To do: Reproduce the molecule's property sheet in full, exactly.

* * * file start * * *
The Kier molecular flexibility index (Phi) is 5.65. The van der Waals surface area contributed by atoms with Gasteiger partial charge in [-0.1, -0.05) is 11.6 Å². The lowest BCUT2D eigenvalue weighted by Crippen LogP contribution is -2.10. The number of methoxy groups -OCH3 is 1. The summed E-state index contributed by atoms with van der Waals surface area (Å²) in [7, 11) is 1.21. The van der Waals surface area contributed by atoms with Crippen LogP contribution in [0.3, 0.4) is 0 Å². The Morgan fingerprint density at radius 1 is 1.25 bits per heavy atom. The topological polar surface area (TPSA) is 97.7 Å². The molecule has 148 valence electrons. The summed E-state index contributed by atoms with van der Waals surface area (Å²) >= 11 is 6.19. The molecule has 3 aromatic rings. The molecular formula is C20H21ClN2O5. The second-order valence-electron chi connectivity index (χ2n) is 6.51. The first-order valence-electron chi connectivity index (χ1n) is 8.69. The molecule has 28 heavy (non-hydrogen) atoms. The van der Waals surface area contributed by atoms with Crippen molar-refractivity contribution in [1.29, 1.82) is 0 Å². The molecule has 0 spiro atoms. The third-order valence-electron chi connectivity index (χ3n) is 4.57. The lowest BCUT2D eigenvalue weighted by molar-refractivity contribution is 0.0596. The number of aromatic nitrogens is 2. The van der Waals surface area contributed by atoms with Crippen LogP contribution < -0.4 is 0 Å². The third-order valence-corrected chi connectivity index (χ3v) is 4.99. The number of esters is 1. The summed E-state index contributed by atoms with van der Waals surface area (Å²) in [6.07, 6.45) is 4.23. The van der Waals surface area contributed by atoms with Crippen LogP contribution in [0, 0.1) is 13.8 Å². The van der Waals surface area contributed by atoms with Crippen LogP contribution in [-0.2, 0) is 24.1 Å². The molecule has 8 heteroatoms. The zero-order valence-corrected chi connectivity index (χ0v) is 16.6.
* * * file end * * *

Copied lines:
The Kier molecular flexibility index (Phi) is 5.65. The van der Waals surface area contributed by atoms with Gasteiger partial charge in [-0.1, -0.05) is 11.6 Å². The lowest BCUT2D eigenvalue weighted by Crippen LogP contribution is -2.10. The number of methoxy groups -OCH3 is 1. The summed E-state index contributed by atoms with van der Waals surface area (Å²) in [7, 11) is 1.21. The van der Waals surface area contributed by atoms with Crippen LogP contribution in [0.3, 0.4) is 0 Å². The Morgan fingerprint density at radius 1 is 1.25 bits per heavy atom. The topological polar surface area (TPSA) is 97.7 Å². The molecule has 148 valence electrons. The summed E-state index contributed by atoms with van der Waals surface area (Å²) >= 11 is 6.19. The molecule has 3 aromatic rings. The molecular formula is C20H21ClN2O5. The second-order valence-electron chi connectivity index (χ2n) is 6.51. The first-order valence-electron chi connectivity index (χ1n) is 8.69. The molecule has 28 heavy (non-hydrogen) atoms. The van der Waals surface area contributed by atoms with Crippen molar-refractivity contribution in [1.29, 1.82) is 0 Å². The molecule has 0 spiro atoms. The third-order valence-electron chi connectivity index (χ3n) is 4.57. The lowest BCUT2D eigenvalue weighted by molar-refractivity contribution is 0.0596. The number of aromatic nitrogens is 2. The van der Waals surface area contributed by atoms with Crippen LogP contribution < -0.4 is 0 Å². The third-order valence-corrected chi connectivity index (χ3v) is 4.99. The number of esters is 1. The summed E-state index contributed by atoms with van der Waals surface area (Å²) in [6.07, 6.45) is 4.23. The van der Waals surface area contributed by atoms with Crippen LogP contribution in [0, 0.1) is 13.8 Å². The van der Waals surface area contributed by atoms with Crippen LogP contribution in [-0.2, 0) is 24.1 Å². The molecule has 8 heteroatoms. The zero-order valence-corrected chi connectivity index (χ0v) is 16.6.